Computers As Research Tools

by Fred Ray on May 6, 2006

In my last post I mentioned that many older CW books (i.e. pre-1920) have made their way to the web, which has been a great help in finding some obscure tomes without having to go through interlibrary loan. Many old newspaper articles have joined them. A digitized text has another advantage as well –- many of the those old books have incomplete indexes or none at all, so once you get it into a text file it’s a snap to find things. It’s getting so I’m starting to miss this feature on printed books!

I have a big collection of digital texts that have been indexed with a program called dtSearch, but today you can have the same capability by using something like Google or Yahoo desktop search engines, which you can download for free. It’s a great help when trying to run down some obscure reference.

Searching is also a big plus when dealing with the Official Records now, as several outfits sell digitized sets (I use the Guild Press version) with decent search engines. Even the cheapest computer will burn through the 128 volumes of the OR in seconds, which is a vast improvement over the paper indexing system, which even at best can be rather confusing. Not to mention that storing a single CD or DVD takes up a whole lot less space.

Computers have changed everything, sometimes in ways we don’t think about. They can actually find things that aren’t there. Well, sort of. Ever hear of Chaos Theory (or if you prefer, Complexity Theory)? It formed the basis of Michael Crichton’s novel and movie Jurassic Park, the point being that nature was unpredictable. Chaos Theory came into being with computers, because for the first time scientists were able to follow simple equations through millions of iterations and see where they led.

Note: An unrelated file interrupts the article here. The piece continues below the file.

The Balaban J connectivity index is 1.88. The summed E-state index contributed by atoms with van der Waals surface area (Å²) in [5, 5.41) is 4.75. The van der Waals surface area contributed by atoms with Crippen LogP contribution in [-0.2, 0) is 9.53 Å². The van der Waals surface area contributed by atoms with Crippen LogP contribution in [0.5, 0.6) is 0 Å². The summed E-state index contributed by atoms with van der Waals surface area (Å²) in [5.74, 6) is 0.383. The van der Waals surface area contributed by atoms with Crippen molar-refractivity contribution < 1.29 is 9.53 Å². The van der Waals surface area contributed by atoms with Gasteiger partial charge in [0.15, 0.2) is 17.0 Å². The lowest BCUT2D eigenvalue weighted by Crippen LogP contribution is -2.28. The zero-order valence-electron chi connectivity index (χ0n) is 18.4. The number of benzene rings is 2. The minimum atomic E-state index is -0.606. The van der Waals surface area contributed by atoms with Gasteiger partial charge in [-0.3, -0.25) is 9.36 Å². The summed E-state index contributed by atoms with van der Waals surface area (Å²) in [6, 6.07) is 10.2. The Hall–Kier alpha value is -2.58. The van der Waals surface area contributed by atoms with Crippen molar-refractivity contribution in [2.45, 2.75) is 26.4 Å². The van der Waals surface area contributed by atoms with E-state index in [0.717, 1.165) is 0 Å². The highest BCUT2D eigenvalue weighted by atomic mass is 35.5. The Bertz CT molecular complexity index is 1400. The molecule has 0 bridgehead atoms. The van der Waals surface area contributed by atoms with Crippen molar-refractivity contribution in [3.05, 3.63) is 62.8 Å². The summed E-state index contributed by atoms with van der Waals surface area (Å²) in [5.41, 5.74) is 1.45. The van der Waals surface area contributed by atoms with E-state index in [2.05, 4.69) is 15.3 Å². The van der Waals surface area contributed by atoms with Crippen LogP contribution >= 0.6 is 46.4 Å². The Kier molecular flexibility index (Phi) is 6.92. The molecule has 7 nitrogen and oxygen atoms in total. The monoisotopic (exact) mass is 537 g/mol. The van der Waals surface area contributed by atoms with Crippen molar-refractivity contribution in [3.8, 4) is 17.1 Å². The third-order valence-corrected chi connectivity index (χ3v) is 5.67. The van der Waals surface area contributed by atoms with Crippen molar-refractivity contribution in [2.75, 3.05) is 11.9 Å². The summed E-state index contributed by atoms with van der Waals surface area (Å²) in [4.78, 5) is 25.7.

What’s all this got to do with the Civil War? With the OR digitized we are now able to search across volumes of material and find things that were there but which no one noticed. Brent Nosworthy used computers this way to research engagement ranges, which would have been nearly impossible otherwise. In my research I found some “hidden” units that way, which in turn changed the way I evaluated the tactics of the Army of the Potomac in 1864-65.

Knowing that the Confederates had formed “demi-brigades” of several sharpshooter battalions at division level in 1864, I searched for “division sharpshooters.” As expected, this turned up a number of Confederate references. To my surprise, however, it turned up a number of Union references as well. It turned out that in response to the Confederate sharpshooters, the Federals had formed sharpshooter units of their own at division level in June of 1864. Yet these units, being ad hoc, do not appear on orders of battle even though they played important roles in a number of late war battles. Each infantry division had a company of some 75 light infantrymen and 25 men armed with long-range target rifles, and that fall they were consolidated into a battalion at corps level. I found this by running a search for “battalion of sharpshooters.”

This in turn led to books like the memoir of Union sharpshooter Daniel Sawtelle, whose experiences fleshed out the bare bones of the official records. Sawtelle was in the 8th Maine, part of 18th (later 24th) Corps, and his is a rare memoir that contains both his letters home and his later reminiscences. Using both we can get a pretty good picture of how these late-war units were organized and used, and at some point I will get to the National Archives to find the unpublished orders authorizing them.

Had it not been for the computer, this would have been virtually impossible -– going through 128 volumes of the OR would have taken a team of researchers weeks, and there still would have been no guarantee that that they would have found all references. With a computer the task was trivial.

Last week I talked with another Asheville military historian, Joe Alexander. Joe is a retired Marine colonel whose specialty is the Pacific in WWII. We agreed that in many ways researching the Civil War is easier -– even though there are many more records from WWII, they are often scattered and none are yet digitized, making the sort of searches I have just described impossible. If and when they are, who knows what will turn up?

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